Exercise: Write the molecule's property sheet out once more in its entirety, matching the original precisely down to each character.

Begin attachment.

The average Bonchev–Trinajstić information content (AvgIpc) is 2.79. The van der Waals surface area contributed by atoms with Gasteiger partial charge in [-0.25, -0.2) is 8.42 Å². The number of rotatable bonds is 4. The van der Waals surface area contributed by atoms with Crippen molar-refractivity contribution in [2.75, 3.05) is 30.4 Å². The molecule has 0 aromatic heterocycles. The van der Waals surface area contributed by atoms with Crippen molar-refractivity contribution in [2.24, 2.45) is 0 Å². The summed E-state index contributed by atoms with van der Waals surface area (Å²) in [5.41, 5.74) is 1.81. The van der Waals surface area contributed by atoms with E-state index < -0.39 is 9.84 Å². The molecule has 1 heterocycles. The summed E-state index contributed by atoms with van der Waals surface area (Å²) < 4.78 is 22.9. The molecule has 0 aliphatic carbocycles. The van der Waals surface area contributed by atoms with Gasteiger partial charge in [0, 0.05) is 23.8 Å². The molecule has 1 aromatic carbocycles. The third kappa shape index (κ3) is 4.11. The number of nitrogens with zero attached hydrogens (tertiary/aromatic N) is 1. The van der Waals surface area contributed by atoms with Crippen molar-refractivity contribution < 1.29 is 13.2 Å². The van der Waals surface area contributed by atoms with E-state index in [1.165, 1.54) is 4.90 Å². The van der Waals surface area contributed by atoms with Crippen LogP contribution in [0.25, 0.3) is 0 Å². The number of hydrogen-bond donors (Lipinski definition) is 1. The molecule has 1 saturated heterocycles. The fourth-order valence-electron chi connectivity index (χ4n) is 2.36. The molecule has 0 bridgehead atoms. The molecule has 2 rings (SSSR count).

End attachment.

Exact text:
The average Bonchev–Trinajstić information content (AvgIpc) is 2.79. The van der Waals surface area contributed by atoms with Gasteiger partial charge in [-0.25, -0.2) is 8.42 Å². The number of rotatable bonds is 4. The van der Waals surface area contributed by atoms with Crippen molar-refractivity contribution in [2.75, 3.05) is 30.4 Å². The molecule has 0 aromatic heterocycles. The van der Waals surface area contributed by atoms with Crippen molar-refractivity contribution in [2.24, 2.45) is 0 Å². The summed E-state index contributed by atoms with van der Waals surface area (Å²) in [5.41, 5.74) is 1.81. The van der Waals surface area contributed by atoms with E-state index < -0.39 is 9.84 Å². The molecule has 1 heterocycles. The summed E-state index contributed by atoms with van der Waals surface area (Å²) < 4.78 is 22.9. The molecule has 0 aliphatic carbocycles. The van der Waals surface area contributed by atoms with Gasteiger partial charge in [0, 0.05) is 23.8 Å². The molecule has 1 aromatic carbocycles. The third kappa shape index (κ3) is 4.11. The number of nitrogens with zero attached hydrogens (tertiary/aromatic N) is 1. The van der Waals surface area contributed by atoms with Crippen molar-refractivity contribution < 1.29 is 13.2 Å². The van der Waals surface area contributed by atoms with E-state index in [1.165, 1.54) is 4.90 Å². The van der Waals surface area contributed by atoms with Crippen LogP contribution in [0.25, 0.3) is 0 Å². The number of hydrogen-bond donors (Lipinski definition) is 1. The molecule has 1 saturated heterocycles. The fourth-order valence-electron chi connectivity index (χ4n) is 2.36. The molecule has 0 bridgehead atoms. The molecule has 2 rings (SSSR count).